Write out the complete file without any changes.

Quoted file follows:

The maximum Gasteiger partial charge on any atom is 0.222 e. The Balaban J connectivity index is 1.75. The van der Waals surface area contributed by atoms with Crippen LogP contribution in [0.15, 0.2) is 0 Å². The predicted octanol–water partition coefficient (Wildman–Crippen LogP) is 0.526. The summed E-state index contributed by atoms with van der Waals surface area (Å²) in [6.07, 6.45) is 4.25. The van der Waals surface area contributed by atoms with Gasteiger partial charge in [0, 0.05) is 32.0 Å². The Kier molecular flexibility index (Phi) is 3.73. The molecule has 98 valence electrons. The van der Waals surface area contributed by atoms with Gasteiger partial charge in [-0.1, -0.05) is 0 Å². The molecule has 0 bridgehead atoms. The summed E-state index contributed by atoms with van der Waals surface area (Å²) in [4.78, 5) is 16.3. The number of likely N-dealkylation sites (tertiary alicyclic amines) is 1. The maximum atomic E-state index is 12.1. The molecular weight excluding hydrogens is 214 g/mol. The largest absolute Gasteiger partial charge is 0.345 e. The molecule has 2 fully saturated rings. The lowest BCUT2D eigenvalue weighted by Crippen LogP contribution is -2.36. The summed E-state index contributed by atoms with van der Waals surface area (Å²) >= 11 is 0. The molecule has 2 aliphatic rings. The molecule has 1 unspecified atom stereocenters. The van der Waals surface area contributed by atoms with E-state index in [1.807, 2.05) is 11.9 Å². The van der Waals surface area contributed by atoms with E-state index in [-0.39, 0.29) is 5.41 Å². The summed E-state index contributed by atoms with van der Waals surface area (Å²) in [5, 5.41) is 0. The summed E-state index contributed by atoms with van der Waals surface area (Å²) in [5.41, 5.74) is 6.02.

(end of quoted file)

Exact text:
The maximum Gasteiger partial charge on any atom is 0.222 e. The Balaban J connectivity index is 1.75. The van der Waals surface area contributed by atoms with Crippen LogP contribution in [0.15, 0.2) is 0 Å². The predicted octanol–water partition coefficient (Wildman–Crippen LogP) is 0.526. The summed E-state index contributed by atoms with van der Waals surface area (Å²) in [6.07, 6.45) is 4.25. The van der Waals surface area contributed by atoms with Gasteiger partial charge in [0, 0.05) is 32.0 Å². The Kier molecular flexibility index (Phi) is 3.73. The molecule has 98 valence electrons. The van der Waals surface area contributed by atoms with Gasteiger partial charge in [-0.1, -0.05) is 0 Å². The molecule has 0 bridgehead atoms. The summed E-state index contributed by atoms with van der Waals surface area (Å²) in [4.78, 5) is 16.3. The number of likely N-dealkylation sites (tertiary alicyclic amines) is 1. The maximum atomic E-state index is 12.1. The molecular weight excluding hydrogens is 214 g/mol. The largest absolute Gasteiger partial charge is 0.345 e. The molecule has 2 fully saturated rings. The lowest BCUT2D eigenvalue weighted by Crippen LogP contribution is -2.36. The summed E-state index contributed by atoms with van der Waals surface area (Å²) >= 11 is 0. The molecule has 2 aliphatic rings. The molecule has 1 unspecified atom stereocenters. The van der Waals surface area contributed by atoms with E-state index in [1.807, 2.05) is 11.9 Å². The van der Waals surface area contributed by atoms with E-state index in [-0.39, 0.29) is 5.41 Å². The summed E-state index contributed by atoms with van der Waals surface area (Å²) in [5, 5.41) is 0. The summed E-state index contributed by atoms with van der Waals surface area (Å²) in [5.41, 5.74) is 6.02.